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escapedone7's avatar

What are the insurance and legal requirements if I allow someone to borrow my vehicle?

Asked by escapedone7 (5920points) July 12th, 2010

If someone who borrows my vehicle gets pulled over, might they be suspect for stealing my vehicle since it is not in their name? Should I write a note or something? What about insurance? What should I do before letting someone borrow my vehicle?

I am in Illinois and I have State Farm Insurance.

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14 Answers

janbb's avatar

Check with your insurance company to be certain, but generally in the U.S., the car is insured for any driver that is using it. (In the U.K. it is the speciific driver who is insured.) If there is an accident caused by the borrowing driver, your insurance company would be responsible. I’ve never heard of anyone who is borrowing a car getting pulled over and accused of stealing it; unless there are very bizarre circumstances, I wouldn’t worry about that.

jca's avatar

if someone kills someone with your car, you are ultimately responsible, as the vehicle’s owner.

cazzie's avatar

Usually, you’d be insured for anyone over a certain age… usually it’s 23, but you can call your insurance company with your policy number handy and ask them. The borrower should know where the car registration papers are inside the car. Just make sure they don’t rob a bank using your car. I’ve never heard about the ‘killing someone with your car’ rule before. Sounds extremely odd.

john65pennington's avatar

If the borrower uses your vehicle to rob a bank, your vehicle will be towed and sold at auction. this is just one example of why you do not loan your vehicle to anyone. another example is a drug transaction in your vehicle. same towing applies. remember, if you loan your vehicle to someone and they do not return it, its not stolen, its just a breach of trust/promise.

jca's avatar

@cazzie: if the guest driver gets into an accident and someone dies, or someone is run over, the car obviously kills them, right? so the owner is ultimately responsible. the driver will be sued, but the owner will be sued as well. if the owner’s insurance is not enough to satisfy the suit, (like if they want millions in damages) the owner’s responsible. also, what @john65pennington said. if they do something with your car, guess who’s in trouble? if they do a hit and run, guess who is going to have their door knocked on when they trace the plate? these are all things to think about.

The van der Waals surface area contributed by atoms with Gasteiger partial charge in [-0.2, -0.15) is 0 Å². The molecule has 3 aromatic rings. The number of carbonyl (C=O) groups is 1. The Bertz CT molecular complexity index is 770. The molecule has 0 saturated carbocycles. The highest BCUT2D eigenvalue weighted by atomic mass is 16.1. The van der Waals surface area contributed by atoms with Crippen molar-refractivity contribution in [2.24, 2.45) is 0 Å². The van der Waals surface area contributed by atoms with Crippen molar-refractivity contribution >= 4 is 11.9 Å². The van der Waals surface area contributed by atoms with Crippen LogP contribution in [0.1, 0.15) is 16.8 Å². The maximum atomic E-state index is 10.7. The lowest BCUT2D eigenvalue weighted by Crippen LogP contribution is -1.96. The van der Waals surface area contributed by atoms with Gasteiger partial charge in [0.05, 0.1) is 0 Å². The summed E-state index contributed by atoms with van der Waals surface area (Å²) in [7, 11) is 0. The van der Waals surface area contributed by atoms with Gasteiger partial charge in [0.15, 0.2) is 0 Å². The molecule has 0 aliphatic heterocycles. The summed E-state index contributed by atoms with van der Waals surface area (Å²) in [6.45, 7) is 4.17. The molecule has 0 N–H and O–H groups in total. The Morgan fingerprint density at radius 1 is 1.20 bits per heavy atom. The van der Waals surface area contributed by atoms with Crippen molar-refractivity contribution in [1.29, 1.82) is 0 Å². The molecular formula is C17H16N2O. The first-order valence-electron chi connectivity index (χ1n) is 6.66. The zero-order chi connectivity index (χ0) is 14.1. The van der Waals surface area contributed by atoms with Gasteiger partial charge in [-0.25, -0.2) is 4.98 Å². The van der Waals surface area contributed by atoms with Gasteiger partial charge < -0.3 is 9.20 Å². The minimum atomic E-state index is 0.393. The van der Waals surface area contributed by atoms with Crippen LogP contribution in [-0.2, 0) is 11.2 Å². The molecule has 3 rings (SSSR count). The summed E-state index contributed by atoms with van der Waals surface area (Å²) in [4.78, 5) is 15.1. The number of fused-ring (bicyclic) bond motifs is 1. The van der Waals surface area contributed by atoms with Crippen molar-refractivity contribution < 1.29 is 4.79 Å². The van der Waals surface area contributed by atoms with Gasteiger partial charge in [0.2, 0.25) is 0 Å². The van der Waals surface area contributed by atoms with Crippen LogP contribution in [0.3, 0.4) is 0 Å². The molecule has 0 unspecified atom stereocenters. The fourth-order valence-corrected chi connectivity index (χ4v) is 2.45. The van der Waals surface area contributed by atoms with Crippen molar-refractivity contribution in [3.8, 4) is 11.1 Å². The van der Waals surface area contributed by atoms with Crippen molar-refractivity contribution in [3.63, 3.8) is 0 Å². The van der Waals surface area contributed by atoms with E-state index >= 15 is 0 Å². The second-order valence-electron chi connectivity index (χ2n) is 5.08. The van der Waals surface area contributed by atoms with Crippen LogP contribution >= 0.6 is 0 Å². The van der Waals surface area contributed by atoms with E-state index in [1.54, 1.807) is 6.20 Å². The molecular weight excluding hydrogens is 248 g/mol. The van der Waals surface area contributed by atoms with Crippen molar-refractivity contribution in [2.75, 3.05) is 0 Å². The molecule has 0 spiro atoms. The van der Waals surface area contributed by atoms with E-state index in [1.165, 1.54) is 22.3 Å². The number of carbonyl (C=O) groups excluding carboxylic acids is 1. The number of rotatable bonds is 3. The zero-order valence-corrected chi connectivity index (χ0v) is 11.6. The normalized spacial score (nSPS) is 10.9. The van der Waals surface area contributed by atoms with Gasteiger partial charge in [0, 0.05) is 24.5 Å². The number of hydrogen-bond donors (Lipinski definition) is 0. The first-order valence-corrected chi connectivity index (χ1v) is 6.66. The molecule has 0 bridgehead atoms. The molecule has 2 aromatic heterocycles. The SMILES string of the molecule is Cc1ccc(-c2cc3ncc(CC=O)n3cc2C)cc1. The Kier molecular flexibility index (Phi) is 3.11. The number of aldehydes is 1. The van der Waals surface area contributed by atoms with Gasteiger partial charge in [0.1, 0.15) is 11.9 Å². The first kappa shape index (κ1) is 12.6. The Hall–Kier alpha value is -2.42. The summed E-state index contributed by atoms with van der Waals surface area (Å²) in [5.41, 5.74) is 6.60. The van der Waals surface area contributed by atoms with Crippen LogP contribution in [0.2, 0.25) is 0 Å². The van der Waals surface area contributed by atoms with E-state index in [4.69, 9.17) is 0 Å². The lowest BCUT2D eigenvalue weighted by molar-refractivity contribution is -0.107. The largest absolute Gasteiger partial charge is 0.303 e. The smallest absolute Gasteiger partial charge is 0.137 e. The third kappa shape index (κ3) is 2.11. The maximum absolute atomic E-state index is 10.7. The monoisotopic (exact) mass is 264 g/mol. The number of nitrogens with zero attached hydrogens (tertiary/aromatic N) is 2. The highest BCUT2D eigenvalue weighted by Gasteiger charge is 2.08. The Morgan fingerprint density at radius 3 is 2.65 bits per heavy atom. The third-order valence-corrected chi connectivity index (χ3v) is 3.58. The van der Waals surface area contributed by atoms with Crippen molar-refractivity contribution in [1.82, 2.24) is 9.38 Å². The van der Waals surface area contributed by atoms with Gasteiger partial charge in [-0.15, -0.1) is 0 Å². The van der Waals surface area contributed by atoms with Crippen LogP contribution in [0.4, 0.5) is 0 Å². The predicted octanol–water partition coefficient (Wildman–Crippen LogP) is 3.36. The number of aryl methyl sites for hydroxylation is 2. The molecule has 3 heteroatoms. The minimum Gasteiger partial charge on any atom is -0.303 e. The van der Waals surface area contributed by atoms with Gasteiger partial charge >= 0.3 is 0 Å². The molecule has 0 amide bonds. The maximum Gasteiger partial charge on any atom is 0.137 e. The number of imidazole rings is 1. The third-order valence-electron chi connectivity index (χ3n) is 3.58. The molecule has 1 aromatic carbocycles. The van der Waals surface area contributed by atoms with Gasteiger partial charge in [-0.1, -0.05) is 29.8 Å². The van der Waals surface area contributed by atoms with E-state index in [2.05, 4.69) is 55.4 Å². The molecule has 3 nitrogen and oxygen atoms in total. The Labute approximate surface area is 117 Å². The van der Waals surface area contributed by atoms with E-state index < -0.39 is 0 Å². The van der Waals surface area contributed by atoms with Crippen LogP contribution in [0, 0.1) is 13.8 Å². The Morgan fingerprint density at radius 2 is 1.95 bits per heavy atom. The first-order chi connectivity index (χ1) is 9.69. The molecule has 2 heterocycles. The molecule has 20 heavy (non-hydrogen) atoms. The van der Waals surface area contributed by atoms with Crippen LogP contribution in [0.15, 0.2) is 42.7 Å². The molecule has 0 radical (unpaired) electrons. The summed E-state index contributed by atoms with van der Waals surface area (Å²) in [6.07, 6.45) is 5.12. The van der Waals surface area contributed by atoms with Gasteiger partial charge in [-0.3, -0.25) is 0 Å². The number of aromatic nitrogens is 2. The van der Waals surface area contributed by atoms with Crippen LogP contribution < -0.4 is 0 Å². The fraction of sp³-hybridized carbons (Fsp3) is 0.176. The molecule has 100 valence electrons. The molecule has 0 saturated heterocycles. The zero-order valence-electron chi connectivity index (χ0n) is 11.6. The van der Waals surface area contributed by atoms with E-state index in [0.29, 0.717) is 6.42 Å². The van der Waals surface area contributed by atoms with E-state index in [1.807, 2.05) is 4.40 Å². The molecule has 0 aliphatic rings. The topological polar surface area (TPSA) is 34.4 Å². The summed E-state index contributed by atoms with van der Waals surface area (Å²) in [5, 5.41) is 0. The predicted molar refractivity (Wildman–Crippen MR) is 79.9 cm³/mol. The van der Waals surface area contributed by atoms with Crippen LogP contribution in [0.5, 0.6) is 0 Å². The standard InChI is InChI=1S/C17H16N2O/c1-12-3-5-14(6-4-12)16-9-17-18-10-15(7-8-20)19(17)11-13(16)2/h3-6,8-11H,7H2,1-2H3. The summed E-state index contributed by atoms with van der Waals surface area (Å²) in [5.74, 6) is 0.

cazzie's avatar

We have different rules here, I guess. Every car is tested and given a ‘warrant of fitness’ so that it’s deemed safe on the road. If death occurs, it’s the driver’s fault or someone that was driving. The car is an inanimate object without the person driving and it’s been tested so that it’s safety is at a level of approval.

escapedone7's avatar

@john65pennington You make a very pursuasive point. I do not think he would ever rob a bank or murder someone and drive off. He’s not a complete sociopath. However, he also doesn’t have sterling judgement. He may park in a no parking zone, ding a door in a parking lot and think it “looks fine” and drive off, or something small and stupid that would be a pain in my butt.

cazzie's avatar

@escapedone7 If that is the case, I would offer to drive him rather than loan him the car.

Dr_Lawrence's avatar

Use good judgment concerning who you allow to drive your vehicle. If they don’t have the means to make good on any damages they cause, be even more judicious about lending it and set strict rules on how it should and should not be used.

jca's avatar

if i had a friend who did not have good judgement i would not even let him borrow the car at all. he may tell you he’ll only use it for specific purpose, but you might have a hard time keeping track of that. i would back out of any arrangement letting him borrow the car. a car is a big thing to lose, anything that may happen will most likely cost you money, and you may get stuck holding the bag so to speak.

perspicacious's avatar

The answer may be different in different states and with different companies. In my state and with my full coverage, my car and anyone driving my car with my permission is covered.

john65pennington's avatar

A long time ago, I made an agreement with my friends…...

I will not ask them for money, if they will not ask to borrow my car.

Its worked great for 40 years.

Skaggfacemutt's avatar

Car insurance follows the car, not the driver. Just remember, when you lend your car, you lend your insurance, too. If he gets a parking ticket, it’s your parking ticket. If he damages someone else’s car, your insurance would have to pay.

If he ran over someone and killed them, I know your insurance would pay up to the maximum that you are covered for. If the dead person’s family wanted to sue for more, I think they would have to sue the actual driver, though. They couldn’t very well sue you, you weren’t even there. That would be like suing the owner of a gun because someone borrowed it and shot someone.

jca's avatar

@Skaggfacemutt: If someone is driving your car, and they get into an accident and kill someone with a car you own, you can bet you are responsible and the lawyers for the deceased will be suing you (the owner of the vehicle) as well as the driver. It is for that reason that you have to be very careful who you lend your car to.

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